In January, I began an ongoing monthly post describing a “thinking routine” Making Thinking Visible: How to Promote Engagement, Understanding and Independence for All Learners by Ron Ritchhart, Mark Church, and Karin Morrison. If you are already familiar with previous posts discussing the book, scroll down to the Thinking Routine of the Month. If this is your first time seeing the posts on this topic, here is what you missed. Last June, you may have read the post where I shared a few of my favorite books, which I thought might make good summer reading material. The professional book I suggested was: Making Thinking Visible: How to Promote Engagement, Understanding and Independence for All Learners by Ron Ritchhart, Mark Church, and Karin Morrison.
We used Making Thinking Visible: How to Promote Engagement, Understanding and Independence for All Learners by Ron Ritchhart, Mark Church, and Karin Morrison for a book study at my school last year. I really enjoyed the book because I have always considered that my job as a literacy specialist is to teach students strategies that allow them to better comprehend literature. One way that I do that is by making my thinking visible to my students. I try to explain to my students exactly what I do (my thought process) as I work through a text. Making Thinking Visible as been a valuable resource because the book contains "thinking routines." These are thinking activities to use with students to increase understanding of a topic by analyzing their thinking.
How Teachers Can Use Visible Thinking Routines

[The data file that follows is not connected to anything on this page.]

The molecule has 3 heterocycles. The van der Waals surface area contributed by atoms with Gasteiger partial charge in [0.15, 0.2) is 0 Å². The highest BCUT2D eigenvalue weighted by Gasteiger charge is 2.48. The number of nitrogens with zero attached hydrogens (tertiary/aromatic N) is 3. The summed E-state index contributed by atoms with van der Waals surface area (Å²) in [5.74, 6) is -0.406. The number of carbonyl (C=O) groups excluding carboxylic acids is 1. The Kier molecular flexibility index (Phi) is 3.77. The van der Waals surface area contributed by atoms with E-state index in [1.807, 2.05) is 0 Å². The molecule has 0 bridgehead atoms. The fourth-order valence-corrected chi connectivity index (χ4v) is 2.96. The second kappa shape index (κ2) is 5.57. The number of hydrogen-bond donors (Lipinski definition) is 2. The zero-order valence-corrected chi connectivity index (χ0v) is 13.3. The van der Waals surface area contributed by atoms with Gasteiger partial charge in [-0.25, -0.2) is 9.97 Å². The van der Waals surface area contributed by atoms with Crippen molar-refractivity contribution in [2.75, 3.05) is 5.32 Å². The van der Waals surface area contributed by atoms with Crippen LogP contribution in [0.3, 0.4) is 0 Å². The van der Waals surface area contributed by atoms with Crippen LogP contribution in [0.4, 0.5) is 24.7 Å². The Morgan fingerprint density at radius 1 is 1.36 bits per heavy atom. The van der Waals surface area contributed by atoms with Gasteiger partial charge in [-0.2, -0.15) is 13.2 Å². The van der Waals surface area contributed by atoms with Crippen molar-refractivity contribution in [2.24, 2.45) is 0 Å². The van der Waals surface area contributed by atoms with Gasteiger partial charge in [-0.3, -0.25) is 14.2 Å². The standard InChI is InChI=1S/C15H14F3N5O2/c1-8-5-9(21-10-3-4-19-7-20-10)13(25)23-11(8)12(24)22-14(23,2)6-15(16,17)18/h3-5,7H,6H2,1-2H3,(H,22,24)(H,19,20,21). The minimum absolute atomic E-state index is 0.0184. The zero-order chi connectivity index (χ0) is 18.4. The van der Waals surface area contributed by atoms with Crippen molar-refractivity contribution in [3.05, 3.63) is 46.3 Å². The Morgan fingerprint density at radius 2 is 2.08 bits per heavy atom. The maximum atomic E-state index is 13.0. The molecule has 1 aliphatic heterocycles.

If you are a teacher, each individual visible thinking routine will help your students deepen their comprehension. The book divides the “thinking routines” into three categories:
1. Routines for Introducing and Exploring Ideas
2. Routines for Synthesizing and Organizing Ideas
3. Routines for Digging Deeper into Ideas
There are 21 “thinking routines” suggested in the book, with seven in each of the three categories. Every month I will highlight a visible thinking routine from Making Thinking Visible and how I have used it with my classes.
How Principals Can Use Visible Thinking Routines
If you are a principal, this text would be a great choice for a school-wide professional book study and/or a staff development project. Not only would you provide your staff with an invaluable resource, you will most likely increase the level of thinking within the student body. Here's how it will benefit you personally:
As you do school walk-throughs or observations, Making Thinking Visible will give you something to target as you enter classrooms.
By focusing on the “thinking routines” you should find that your teachers observations are easier, because the staff will know what is expected of them.
It will also help you provide feedback to your staff as you focus specifically on the “thinking routines.”
Thinking Routine of the Month: The Explanation Game
The purpose of the Explanation Game is to encourage students to look more closely at the details of an object and think of several reasons why that object is the way it is. It gets students to think about the “parts of the whole.” The Explanation Game asks learners to think about the reasons something works the way it does or about its purpose. By explaining the parts of an object and the relationship between those parts students can gain a deeper understanding.
This is how it works:
Take a close look at the object you are trying to understand.
Name it. Name a feature or aspect of the object that you notice.
Explain it. What could it be? What role or function might it serve? Why might it be there?
Give reasons. What makes you say that? Or why do you think it happened that way?
Generate alternatives. What else could it be? And what makes you say that?
The Explanation Game is a great way to start off the school year. Give students a copy of the Explanation Game Note–Taking Sheet (available for download) and have your students select various objects around your classroom to write about. The Explanation Game is also a terrific engagement activity to kick off a history or science unit. For example, if you are studying Pacific Northwest Native Americans, show your students a totem pole and have them play the Explanation Game before delving into the unit.